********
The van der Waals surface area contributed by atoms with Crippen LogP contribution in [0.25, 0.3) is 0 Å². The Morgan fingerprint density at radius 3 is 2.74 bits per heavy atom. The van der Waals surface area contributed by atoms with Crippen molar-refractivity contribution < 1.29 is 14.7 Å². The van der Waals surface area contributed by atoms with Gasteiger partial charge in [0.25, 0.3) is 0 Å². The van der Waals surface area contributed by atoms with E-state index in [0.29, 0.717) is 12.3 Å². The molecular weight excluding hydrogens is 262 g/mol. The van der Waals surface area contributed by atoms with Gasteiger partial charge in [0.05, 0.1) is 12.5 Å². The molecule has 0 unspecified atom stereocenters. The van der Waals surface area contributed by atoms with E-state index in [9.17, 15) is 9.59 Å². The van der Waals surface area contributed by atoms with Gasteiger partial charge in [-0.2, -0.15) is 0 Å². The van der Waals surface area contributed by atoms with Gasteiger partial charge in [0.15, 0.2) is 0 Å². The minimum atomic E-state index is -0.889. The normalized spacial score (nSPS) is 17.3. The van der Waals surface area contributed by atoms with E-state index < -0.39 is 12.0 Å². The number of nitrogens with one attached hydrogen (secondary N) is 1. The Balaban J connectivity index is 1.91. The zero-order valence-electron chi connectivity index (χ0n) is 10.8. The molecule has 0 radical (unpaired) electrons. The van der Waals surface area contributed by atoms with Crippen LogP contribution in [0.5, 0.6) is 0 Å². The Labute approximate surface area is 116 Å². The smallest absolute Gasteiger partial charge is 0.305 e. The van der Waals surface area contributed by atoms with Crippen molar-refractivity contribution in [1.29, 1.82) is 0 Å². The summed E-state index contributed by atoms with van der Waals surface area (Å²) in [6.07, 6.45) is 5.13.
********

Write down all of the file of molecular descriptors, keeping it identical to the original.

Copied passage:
The van der Waals surface area contributed by atoms with Crippen LogP contribution in [0.25, 0.3) is 0 Å². The Morgan fingerprint density at radius 3 is 2.74 bits per heavy atom. The van der Waals surface area contributed by atoms with Crippen molar-refractivity contribution < 1.29 is 14.7 Å². The van der Waals surface area contributed by atoms with Gasteiger partial charge in [0.25, 0.3) is 0 Å². The van der Waals surface area contributed by atoms with E-state index in [0.29, 0.717) is 12.3 Å². The molecular weight excluding hydrogens is 262 g/mol. The van der Waals surface area contributed by atoms with Gasteiger partial charge in [0.05, 0.1) is 12.5 Å². The molecule has 0 unspecified atom stereocenters. The van der Waals surface area contributed by atoms with E-state index in [9.17, 15) is 9.59 Å². The van der Waals surface area contributed by atoms with Gasteiger partial charge in [-0.2, -0.15) is 0 Å². The van der Waals surface area contributed by atoms with Gasteiger partial charge in [0.15, 0.2) is 0 Å². The minimum atomic E-state index is -0.889. The normalized spacial score (nSPS) is 17.3. The van der Waals surface area contributed by atoms with E-state index < -0.39 is 12.0 Å². The number of nitrogens with one attached hydrogen (secondary N) is 1. The Balaban J connectivity index is 1.91. The zero-order valence-electron chi connectivity index (χ0n) is 10.8. The molecule has 0 radical (unpaired) electrons. The van der Waals surface area contributed by atoms with Crippen LogP contribution in [0.5, 0.6) is 0 Å². The Labute approximate surface area is 116 Å². The smallest absolute Gasteiger partial charge is 0.305 e. The van der Waals surface area contributed by atoms with Crippen molar-refractivity contribution in [1.29, 1.82) is 0 Å². The summed E-state index contributed by atoms with van der Waals surface area (Å²) in [6.07, 6.45) is 5.13.